The Gordon Riots were a series of anti-Catholic protests which took place in London between 2 and 9 June, 1780. The protests began peacefully but descended into chaos. Crowds paralysed the city with an unparalleled level of violence, with rioters attacking and setting fire to official buildings and people’s homes. The riots are considered by some historians as being the closest Britain has ever come to a full-scale revolution, and shocked fellow European powers.

In 1778, Lord North’s government passed the Papists Act, designed to relax anti-Catholic legislation. Existing legislation had excluded Roman Catholics from many areas of society such as serving in public office and in the army (although in practice many of the laws had lapsed). Some of the most important Catholics in England urged the government not to proceed with the Act, fearing a violent reaction. They were proved right.

The Protestant Association, led by Lord George Gordon, argued that allowing Catholics into the army would pose a serious security threat and drew up a huge petition against the act. Gordon had already prevented the Papists Act from being taken into Scottish law and thought he could do the same in England. A crowd, as many as 60,000 strong, marched to the House of Commons, many of them wearing the Association’s blue cockade and carrying ‘No Popery’ banners. As often the case with mob behaviour, some protesters were motivated by other grievances which ranged from poor wages, unemployment, lack of voting rights, concern about foreign workers, and the decline of trade – many of these made worse by the ongoing American War of Independence.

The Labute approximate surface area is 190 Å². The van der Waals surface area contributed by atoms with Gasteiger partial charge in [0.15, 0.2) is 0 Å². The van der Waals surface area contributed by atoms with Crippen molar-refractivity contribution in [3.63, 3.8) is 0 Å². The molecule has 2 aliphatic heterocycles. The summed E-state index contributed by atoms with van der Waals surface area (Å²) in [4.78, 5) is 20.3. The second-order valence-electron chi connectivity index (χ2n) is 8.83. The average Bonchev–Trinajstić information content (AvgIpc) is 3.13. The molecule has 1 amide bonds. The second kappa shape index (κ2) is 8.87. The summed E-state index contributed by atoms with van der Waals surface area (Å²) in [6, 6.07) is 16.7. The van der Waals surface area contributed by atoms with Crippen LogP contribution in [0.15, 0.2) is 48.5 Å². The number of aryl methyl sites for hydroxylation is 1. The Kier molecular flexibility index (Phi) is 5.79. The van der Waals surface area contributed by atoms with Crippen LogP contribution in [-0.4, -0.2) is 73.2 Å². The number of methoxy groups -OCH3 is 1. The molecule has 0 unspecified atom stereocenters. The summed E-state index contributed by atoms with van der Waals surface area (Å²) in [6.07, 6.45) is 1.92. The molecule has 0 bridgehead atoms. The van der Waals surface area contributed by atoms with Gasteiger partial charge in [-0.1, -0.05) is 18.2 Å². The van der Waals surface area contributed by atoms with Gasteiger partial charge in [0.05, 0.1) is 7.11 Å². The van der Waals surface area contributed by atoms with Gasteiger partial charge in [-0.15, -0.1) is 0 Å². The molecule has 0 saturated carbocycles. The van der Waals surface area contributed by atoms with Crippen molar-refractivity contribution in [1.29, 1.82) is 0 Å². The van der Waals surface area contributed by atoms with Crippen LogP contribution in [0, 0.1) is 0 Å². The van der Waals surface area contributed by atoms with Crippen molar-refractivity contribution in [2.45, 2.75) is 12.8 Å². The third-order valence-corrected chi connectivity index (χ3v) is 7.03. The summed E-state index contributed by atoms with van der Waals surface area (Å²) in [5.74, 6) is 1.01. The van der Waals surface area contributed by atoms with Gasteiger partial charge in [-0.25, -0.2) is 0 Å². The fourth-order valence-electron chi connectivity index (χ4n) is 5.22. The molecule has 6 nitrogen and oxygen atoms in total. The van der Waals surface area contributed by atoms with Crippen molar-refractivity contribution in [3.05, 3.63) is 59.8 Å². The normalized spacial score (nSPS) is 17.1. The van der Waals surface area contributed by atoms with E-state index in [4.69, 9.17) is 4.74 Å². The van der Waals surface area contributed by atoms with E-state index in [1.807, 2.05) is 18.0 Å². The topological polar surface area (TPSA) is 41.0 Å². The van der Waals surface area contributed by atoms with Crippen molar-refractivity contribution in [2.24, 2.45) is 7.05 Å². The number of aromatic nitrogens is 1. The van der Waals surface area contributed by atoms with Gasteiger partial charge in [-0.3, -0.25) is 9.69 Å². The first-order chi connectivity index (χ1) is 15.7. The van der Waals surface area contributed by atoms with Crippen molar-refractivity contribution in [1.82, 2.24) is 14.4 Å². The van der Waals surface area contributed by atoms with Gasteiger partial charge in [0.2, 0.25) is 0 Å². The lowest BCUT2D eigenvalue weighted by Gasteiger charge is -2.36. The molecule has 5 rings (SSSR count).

When they arrived at the House of Commons, only Gordon was admitted. As a result, some members of the crowd resorted to assaulting members of the Lords and Commons. They then moved onto the streets and the mayhem began. Catholic properties and the houses of the wealthy were attacked by the mob, including the home of the Lord Chief Justice, Lord Mansfield. They emptied and set fire to Newgate and other prisons, and incited the prisoners to join in the violence.

By the 7th June, and without an effective police force, London was in a state of panic as the mob roamed at will. When the mob made the Bank of England their target the military finally intervened, with equal violence. Official figures put the death rate at nearly 300, with a further 200 wounded, but these figures are considered seriously conservative. Of the 400 people taken prisoner, 30 were later hanged. Lord George Gordon was tried for treason but, thanks to a strong legal representation by his cousin, was acquitted on the grounds that his intentions had not been treasonous.

This image represents the attack on the embassies of Sardinia and Bavaria, both of which were Catholic states, on the night of 7th June.

 

Did you know..?

Charles Dickens used the Gordon Riots as the setting for one of his earlier novels, Barnaby Rudge. He gave Lord George Gordon a leading role.

Sources & acknowledgements

This object description and its related educational resources were researched and written by our team of historians and education specialists. For further information see the item’s home museum, gallery or archive, listed above.